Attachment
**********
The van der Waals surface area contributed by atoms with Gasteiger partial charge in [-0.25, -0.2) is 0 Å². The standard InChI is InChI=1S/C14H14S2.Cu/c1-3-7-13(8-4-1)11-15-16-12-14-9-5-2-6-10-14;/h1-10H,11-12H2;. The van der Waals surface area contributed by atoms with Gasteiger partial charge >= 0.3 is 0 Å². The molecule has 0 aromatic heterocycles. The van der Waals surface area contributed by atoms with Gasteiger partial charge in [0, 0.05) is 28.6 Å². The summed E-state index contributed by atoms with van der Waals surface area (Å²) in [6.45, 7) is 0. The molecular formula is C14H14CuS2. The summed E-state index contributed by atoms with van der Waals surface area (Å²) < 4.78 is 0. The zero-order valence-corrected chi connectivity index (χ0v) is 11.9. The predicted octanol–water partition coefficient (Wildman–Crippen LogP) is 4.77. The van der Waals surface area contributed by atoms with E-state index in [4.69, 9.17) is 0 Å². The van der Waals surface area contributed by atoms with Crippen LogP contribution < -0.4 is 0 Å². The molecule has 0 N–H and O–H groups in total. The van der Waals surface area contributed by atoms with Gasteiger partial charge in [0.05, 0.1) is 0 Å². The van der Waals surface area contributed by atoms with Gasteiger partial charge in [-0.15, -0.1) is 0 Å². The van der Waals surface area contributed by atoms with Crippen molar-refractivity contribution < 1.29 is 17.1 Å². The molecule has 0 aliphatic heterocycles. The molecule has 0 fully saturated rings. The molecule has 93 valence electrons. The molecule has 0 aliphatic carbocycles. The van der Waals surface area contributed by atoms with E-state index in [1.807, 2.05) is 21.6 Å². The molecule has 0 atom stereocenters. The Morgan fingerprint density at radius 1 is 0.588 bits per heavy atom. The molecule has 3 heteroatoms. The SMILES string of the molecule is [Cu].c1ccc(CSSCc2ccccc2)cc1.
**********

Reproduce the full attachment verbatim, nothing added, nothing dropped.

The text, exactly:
The van der Waals surface area contributed by atoms with Gasteiger partial charge in [-0.25, -0.2) is 0 Å². The standard InChI is InChI=1S/C14H14S2.Cu/c1-3-7-13(8-4-1)11-15-16-12-14-9-5-2-6-10-14;/h1-10H,11-12H2;. The van der Waals surface area contributed by atoms with Gasteiger partial charge >= 0.3 is 0 Å². The molecule has 0 aromatic heterocycles. The van der Waals surface area contributed by atoms with Gasteiger partial charge in [0, 0.05) is 28.6 Å². The summed E-state index contributed by atoms with van der Waals surface area (Å²) in [6.45, 7) is 0. The molecular formula is C14H14CuS2. The summed E-state index contributed by atoms with van der Waals surface area (Å²) < 4.78 is 0. The zero-order valence-corrected chi connectivity index (χ0v) is 11.9. The predicted octanol–water partition coefficient (Wildman–Crippen LogP) is 4.77. The van der Waals surface area contributed by atoms with E-state index in [4.69, 9.17) is 0 Å². The van der Waals surface area contributed by atoms with Crippen LogP contribution < -0.4 is 0 Å². The molecule has 0 N–H and O–H groups in total. The van der Waals surface area contributed by atoms with Gasteiger partial charge in [0.05, 0.1) is 0 Å². The van der Waals surface area contributed by atoms with Gasteiger partial charge in [-0.15, -0.1) is 0 Å². The van der Waals surface area contributed by atoms with Crippen molar-refractivity contribution < 1.29 is 17.1 Å². The molecule has 0 aliphatic heterocycles. The molecule has 0 fully saturated rings. The molecule has 93 valence electrons. The molecule has 0 aliphatic carbocycles. The van der Waals surface area contributed by atoms with E-state index in [1.807, 2.05) is 21.6 Å². The molecule has 0 atom stereocenters. The Morgan fingerprint density at radius 1 is 0.588 bits per heavy atom. The molecule has 3 heteroatoms. The SMILES string of the molecule is [Cu].c1ccc(CSSCc2ccccc2)cc1.